indieWIRE's Scores

  • Movies
For 651 reviews, this publication has graded:
  • 78% higher than the average critic
  • 2% same as the average critic
  • 20% lower than the average critic
On average, this publication grades 14.7 points higher than other critics. (0-100 point scale)
Average Movie review score: 76
Highest review score: 100 Leviathan
Lowest review score: 0 In Secret
Score distribution:
  1. Negative: 12 out of 651
651 movie reviews
  1. There's no doubting that Holy Motors is an ungodly mess of images and moments, some more alluring than others, but it sure leaves a mark.
  2. Even when that story drags, Moonrise Kingdom could be appreciated on mute.
  3. Unapologetically long and messy, Snowpiercer offers an unhinged ride that's worth the investment for its mixture of batty personalities, consistently impressive visuals and mad swipes at heavy symbolism jam-packed together.
  4. While it doesn't always earn its heft, Winter Sleep is both subdued and rich in details, its plot growing slowly over a series of extensive conversations. It's a robust, challenging experience he's been building toward with his previous features, as well as an adventurous step above them.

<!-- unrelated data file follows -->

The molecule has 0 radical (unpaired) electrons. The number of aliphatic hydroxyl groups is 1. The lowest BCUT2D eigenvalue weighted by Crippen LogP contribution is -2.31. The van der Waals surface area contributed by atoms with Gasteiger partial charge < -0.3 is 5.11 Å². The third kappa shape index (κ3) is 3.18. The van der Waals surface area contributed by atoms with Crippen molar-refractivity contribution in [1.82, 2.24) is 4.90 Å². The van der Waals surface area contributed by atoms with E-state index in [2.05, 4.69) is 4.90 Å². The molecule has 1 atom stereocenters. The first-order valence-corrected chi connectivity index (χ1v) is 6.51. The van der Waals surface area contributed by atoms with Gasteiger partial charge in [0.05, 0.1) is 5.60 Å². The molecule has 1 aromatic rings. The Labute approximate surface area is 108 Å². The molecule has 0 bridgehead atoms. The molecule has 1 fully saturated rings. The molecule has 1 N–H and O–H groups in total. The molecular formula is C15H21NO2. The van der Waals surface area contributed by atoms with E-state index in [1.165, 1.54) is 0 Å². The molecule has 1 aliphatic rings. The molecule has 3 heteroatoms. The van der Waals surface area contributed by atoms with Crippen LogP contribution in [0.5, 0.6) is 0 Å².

5. There's a adrenaline rush even in the problematic finish, an eagerness that drives the filmmaking so that Looper is thrilling to watch even when it falls apart.
  6. With a keen eye for the capacity of fine art to address a complex range of attitudes and experiences, Museum Hours effectively applies Cohen's existing strengths to a familiar scenario and rejuvenates it by delivering a powerfully contemplative look at the transformative ability of all art.
  7. The Descendants constantly hovers on the brink of a dark comedy. But it never takes the big plug. By treading carefully, Payne has created his warmest, most earnest work, if not his best.
  8. While We're Young is a clear-eyed satire of intergenerational tension that derives much of its comedy from a series of moments in which its mid-forties couple attempt to mesh with a younger crowder.
  9. The narrative only really stumbles because its tone never manages to convince on the level that McConaughey's performance eventually does. With its subdued approach, Dallas Buyers Club stops just short of an emotional payoff.